Glorious GMMK Pro: Exploding on the Scene


Glorious made some waves when they released their Glorious panda tactile switches. They were made with the original Invyr Panda toolings, as well as high quality materials all around. However, I think their new product, called the GMMK Pro, has the potential to revolutionize the custom keyboard market.

The two biggest problems with the custom keyboard right now are the prices, and the shipping. Since the market for custom keyboards has historically been quite small, this makes the prices high, since it is difficult to manufacture aluminum structures. This forces almost all keyboard sellers to sell in a "group buy", which is where people put in their order and money, then the keyboard sellers will manufacture as many keyboards as were ordered. What you end up with is a very expensive product, $200-$500, and then you also have to wait 6+ months to actually receive it. This is very beginner-unfriendly, and overall a terrible customer experience compared to alternatives like Amazon (cheap prices, basically instant shipping).

The groupbuy for an NK65 keyboard runs until November 6th and doesn't ship until May 2021


However, with the new GMMK Pro, innovative gaming company Glorious is aiming to change all that with their new keyboard called the GMMK Pro. This is a 75% layout keyboard with dream features that has a gasket-mounted plate, rotary encoder, hot-swap PCB, and more (we'll explain what these things mean). The lowest ever priced keyboard with anything comparable to the GMMK Pro is the Mark-65, and that was $265. As a larger gaming company, Glorious can utilize mass production advantages to deliver the GMMK Pro at $170 (for barebones).


First of all, one of the most important features for bringing custom keyboards to the mainstream is "hot-swappability". This is a feature of keyboard PCBs where you can take switches in and out without soldering. Although soldered keyboards are a bit more stable, most people do not really want to learn how to solder or take the 2hrs+ to solder and desolder a keyboard. The switches sockets are also "south-facing", which means the pins are on the bottom. This doesn't allow for as much LED lighting to shine through, since most keycap legends are on the top half of the keycap, but it does prevent interference where keycaps rub against the top of the switch.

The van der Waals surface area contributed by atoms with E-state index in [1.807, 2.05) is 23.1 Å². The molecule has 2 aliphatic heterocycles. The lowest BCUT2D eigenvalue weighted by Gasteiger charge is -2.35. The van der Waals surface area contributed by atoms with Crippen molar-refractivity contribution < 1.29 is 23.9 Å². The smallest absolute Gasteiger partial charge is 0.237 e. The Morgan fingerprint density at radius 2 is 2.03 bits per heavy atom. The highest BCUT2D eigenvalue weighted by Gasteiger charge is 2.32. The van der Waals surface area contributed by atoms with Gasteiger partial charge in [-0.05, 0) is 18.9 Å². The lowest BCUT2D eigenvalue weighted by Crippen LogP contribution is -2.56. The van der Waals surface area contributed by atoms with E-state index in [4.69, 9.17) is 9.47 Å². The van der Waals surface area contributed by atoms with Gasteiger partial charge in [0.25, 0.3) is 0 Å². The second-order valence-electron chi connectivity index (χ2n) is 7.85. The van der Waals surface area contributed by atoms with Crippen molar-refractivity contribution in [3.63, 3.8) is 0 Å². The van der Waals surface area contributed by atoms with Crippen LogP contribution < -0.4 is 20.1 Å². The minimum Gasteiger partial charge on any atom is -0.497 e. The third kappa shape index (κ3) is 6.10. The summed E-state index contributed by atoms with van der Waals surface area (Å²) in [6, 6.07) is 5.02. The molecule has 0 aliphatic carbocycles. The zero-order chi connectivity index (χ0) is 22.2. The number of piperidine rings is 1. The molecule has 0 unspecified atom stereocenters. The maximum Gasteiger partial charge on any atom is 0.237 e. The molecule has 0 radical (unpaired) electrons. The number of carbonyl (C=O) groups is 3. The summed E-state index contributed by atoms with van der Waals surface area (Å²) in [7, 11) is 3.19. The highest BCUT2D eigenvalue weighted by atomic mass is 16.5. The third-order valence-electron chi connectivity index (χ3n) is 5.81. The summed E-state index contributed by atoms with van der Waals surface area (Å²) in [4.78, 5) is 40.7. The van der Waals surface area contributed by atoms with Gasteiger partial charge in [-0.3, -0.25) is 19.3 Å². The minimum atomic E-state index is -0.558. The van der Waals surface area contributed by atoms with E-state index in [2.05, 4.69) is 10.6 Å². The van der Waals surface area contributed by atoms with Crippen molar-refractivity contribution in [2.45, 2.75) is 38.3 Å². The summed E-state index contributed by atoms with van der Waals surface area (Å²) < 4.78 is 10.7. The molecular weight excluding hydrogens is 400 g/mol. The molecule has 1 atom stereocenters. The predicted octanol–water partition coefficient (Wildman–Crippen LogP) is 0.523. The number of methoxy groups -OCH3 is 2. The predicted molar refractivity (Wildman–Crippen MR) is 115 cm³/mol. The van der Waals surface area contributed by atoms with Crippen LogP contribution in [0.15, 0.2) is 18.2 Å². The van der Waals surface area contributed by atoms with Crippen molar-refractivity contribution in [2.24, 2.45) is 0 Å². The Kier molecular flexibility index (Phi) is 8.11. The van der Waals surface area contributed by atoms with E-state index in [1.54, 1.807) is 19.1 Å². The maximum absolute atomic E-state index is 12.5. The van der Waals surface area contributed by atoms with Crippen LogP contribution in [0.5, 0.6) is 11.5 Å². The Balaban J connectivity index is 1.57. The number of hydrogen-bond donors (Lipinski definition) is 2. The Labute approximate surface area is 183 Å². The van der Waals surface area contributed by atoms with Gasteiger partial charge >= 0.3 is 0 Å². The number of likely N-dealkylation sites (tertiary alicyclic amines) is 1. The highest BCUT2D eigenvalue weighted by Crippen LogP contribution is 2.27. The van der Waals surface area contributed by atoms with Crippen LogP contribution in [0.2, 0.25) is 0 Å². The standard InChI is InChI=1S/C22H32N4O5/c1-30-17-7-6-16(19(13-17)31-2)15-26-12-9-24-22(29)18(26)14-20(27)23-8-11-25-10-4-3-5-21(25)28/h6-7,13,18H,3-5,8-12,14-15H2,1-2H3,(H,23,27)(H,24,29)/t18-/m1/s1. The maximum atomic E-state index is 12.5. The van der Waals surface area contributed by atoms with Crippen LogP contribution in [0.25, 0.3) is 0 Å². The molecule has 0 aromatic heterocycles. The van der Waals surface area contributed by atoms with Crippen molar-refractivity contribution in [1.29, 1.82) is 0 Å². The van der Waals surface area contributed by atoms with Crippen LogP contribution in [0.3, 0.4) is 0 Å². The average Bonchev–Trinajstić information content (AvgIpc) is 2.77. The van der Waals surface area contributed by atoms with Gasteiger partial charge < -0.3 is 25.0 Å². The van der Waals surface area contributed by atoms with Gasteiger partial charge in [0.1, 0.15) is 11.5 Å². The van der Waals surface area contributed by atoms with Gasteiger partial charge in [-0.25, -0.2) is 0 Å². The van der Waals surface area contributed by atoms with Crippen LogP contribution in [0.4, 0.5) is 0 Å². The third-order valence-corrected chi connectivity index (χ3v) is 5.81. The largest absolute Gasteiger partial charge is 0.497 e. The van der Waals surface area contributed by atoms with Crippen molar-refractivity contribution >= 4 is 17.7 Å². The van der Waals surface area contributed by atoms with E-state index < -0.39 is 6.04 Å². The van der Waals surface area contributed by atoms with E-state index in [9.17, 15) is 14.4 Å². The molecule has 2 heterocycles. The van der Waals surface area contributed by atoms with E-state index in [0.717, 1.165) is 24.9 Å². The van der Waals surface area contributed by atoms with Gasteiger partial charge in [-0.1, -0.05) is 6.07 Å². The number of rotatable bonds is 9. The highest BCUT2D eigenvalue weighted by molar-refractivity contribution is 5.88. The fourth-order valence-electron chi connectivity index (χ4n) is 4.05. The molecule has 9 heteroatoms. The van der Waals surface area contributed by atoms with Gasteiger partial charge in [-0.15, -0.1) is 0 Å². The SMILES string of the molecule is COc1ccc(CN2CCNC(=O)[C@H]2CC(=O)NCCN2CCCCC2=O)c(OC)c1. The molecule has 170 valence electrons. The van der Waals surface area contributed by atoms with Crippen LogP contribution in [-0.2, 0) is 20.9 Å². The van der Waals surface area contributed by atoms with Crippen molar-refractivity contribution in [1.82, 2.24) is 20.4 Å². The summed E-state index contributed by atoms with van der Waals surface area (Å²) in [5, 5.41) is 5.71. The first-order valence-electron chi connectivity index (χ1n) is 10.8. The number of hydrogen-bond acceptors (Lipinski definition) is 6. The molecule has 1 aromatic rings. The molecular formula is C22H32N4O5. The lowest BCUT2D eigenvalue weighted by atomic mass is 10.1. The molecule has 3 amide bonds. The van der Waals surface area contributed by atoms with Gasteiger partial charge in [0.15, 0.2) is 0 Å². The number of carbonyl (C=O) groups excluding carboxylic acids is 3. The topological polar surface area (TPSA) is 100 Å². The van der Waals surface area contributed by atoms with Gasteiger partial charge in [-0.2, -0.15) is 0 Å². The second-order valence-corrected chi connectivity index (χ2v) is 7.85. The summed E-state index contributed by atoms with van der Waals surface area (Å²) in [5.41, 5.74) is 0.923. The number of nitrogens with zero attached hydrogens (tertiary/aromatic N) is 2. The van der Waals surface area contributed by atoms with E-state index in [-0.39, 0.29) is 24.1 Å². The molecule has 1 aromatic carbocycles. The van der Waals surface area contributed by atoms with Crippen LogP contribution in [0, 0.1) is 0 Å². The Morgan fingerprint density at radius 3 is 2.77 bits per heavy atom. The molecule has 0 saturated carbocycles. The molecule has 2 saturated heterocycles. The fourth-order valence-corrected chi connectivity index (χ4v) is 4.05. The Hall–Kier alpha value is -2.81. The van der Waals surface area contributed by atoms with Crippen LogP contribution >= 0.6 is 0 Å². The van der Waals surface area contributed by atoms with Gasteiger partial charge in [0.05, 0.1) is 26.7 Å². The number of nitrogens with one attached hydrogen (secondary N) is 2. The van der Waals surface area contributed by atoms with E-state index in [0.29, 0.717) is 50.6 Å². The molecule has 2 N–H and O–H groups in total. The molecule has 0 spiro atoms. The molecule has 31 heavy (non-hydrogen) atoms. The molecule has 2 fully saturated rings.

The second key feature for custom keyboard enthusiasts is the gasket mounted plate. Gasket mount means that the plate touches no metal (aka isolation mount), it is sandwiched between two strips of a soft material such as neoprene, poron, or foam. This gives an even feel throughout the keyboard, as well as a less pingy and fuller sound.

Lastly, a very cool feature of this keyboard is the rotary encoder. This is a knob that most people use to control volume (although it can be programmed to cycle through other things, like songs, lighting effects, etc). As well as being a useful feature, it also is a cool novelty and an interesting aesthetic element as well.


The GMMK Pro has the potential to bring custom keyboards to the mainstream. Although the price is $175, you must remember that 1. the case is completely CNC-machined aluminum, a feature not in any other gaming keyboards 2. Corsair, Razer, and Logitech all charge $230+ for plastic garbage. Corsair's newest keyboard, the K100, has their "patented optical switches", which are rebranded Gaterons that cost $20 to manufacture in a $230 keyboard. The GMMK Pro first batch is available to reserve today on Glorious' website, so if you want to get an extremely high-quality keyboard for yourself today, head over there and reserve one (keep in mind as this is their first batch it may take 2 months+ to finish manufacturing).

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